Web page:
Oh, completely. I think it’s both intentional and not intentional. The provenance of the company is such that when I went to go monetize it, the people who were drawn to it were not Silicon Valley males. So the great talent that I attracted was female.

O.K. Is there any analogy between either the producer role and the C.E.O. role?

My dad was a benevolent, tough Jewish boss. He was very loved for the most part, and he gave me a template for how one leads, consciously or unconsciously.

So what’s the balance that you try to strike as the leader of the company?

With every iteration of the company, I have to start completely at square one again.

How so?

When you’re in the family stage and your company has just nine people or whatever, it’s much different than trying to manage and maintain a culture of 250 people. I have no experience at this. It’s almost like I have to unlearn things, relearn things, start over.

What have you had to unlearn?

When a start-up starts, it’s full of feminine energy, even if it’s an all male start-up. Right? Because it’s collaborative, it’s emotional, it’s passionate, it’s instinctual. Those are all feminine qualities. And then as it scales, you have to put some rules in place. And so that’s where the masculine comes in. And you have compliance and H.R. and all these things that are putting structure to the business, which is super important. So unlearning some of the old kind of feminine ways, trying to apply the right kind of masculinity, and seeing if it’s possible to really still lead from that feminine place, is what I think about.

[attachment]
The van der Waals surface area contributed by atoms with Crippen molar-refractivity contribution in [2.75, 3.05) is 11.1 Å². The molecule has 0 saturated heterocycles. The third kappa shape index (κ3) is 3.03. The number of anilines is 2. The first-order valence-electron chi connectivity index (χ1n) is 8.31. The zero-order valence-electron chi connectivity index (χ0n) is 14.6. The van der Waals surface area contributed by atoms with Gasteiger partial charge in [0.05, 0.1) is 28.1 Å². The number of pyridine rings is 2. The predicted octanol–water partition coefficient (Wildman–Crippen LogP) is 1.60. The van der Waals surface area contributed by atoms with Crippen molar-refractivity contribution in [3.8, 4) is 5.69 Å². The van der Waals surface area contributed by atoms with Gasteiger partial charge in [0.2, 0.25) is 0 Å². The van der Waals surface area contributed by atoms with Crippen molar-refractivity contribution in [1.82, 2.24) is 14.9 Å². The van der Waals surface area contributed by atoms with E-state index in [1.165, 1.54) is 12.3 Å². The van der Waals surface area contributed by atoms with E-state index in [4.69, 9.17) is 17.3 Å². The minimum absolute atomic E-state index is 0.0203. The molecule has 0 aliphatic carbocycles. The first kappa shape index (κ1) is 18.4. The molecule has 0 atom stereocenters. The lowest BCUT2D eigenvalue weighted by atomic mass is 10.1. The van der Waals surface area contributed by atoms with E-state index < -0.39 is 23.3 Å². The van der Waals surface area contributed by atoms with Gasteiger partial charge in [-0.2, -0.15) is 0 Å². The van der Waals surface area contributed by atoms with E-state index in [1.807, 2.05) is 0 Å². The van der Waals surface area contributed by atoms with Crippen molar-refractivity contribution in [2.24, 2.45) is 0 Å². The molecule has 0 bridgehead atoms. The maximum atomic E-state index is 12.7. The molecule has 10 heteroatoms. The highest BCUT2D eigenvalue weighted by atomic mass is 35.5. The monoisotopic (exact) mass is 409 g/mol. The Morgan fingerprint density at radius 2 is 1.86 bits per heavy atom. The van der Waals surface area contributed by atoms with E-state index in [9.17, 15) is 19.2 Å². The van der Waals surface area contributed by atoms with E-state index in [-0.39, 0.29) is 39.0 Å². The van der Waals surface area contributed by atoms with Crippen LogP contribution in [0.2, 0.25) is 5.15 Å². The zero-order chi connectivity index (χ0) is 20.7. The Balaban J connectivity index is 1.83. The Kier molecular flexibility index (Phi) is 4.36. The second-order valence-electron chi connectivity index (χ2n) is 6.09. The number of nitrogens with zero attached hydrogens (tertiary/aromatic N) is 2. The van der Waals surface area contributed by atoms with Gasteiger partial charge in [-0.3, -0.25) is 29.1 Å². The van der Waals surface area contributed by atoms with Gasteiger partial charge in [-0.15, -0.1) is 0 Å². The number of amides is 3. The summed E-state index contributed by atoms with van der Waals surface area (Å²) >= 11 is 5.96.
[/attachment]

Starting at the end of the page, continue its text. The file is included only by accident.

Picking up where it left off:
What is Goop all about?

We want to always be moving culture forward with what we do in the content and in the offerings and also create conversations and forums to help eliminate shame. I think a lot of women experience a lot of shame in their lives. The more we talk about things that are sometimes uncomfortable, that are sometimes unknown, it might resonate with somebody. And then we might help them shed a little bit of that feeling.

Is Goop just a brand for women?

It is right now. But I don’t want to eliminate men. And more and more, to tell you the truth, men tell me, “We really need that same kind of content, and we want the same kinds of products.”

How is your thinking about what product and service you recommend evolving? There have been some well-known flops.

When we talk about something that is incendiary, I always see in six months other people starting to write about it, and 18 months later, businesses popping up around it. It’s always confirmation to me that we’re on the right track. I mean, when I did my gluten-free cookbook in 2015, the press was super negative and there were personal attacks about what I was feeding my children and what kind of mother I am. Now the gluten-free market is huge.

Or conscious uncoupling. People were like, “This is insane, you’re crazy.” And now it’s sort of talked about as a thing that people think might be possible for them. And I’m always fascinated by why talk about female sexuality or female genitalia makes people so angry. The idea that a woman might have autonomy around her own sexual health or her own feelings, why is that threatening?

But some of the things on your site stray into the realm of pseudoscience that may be not only unproven, but potentially dangerous.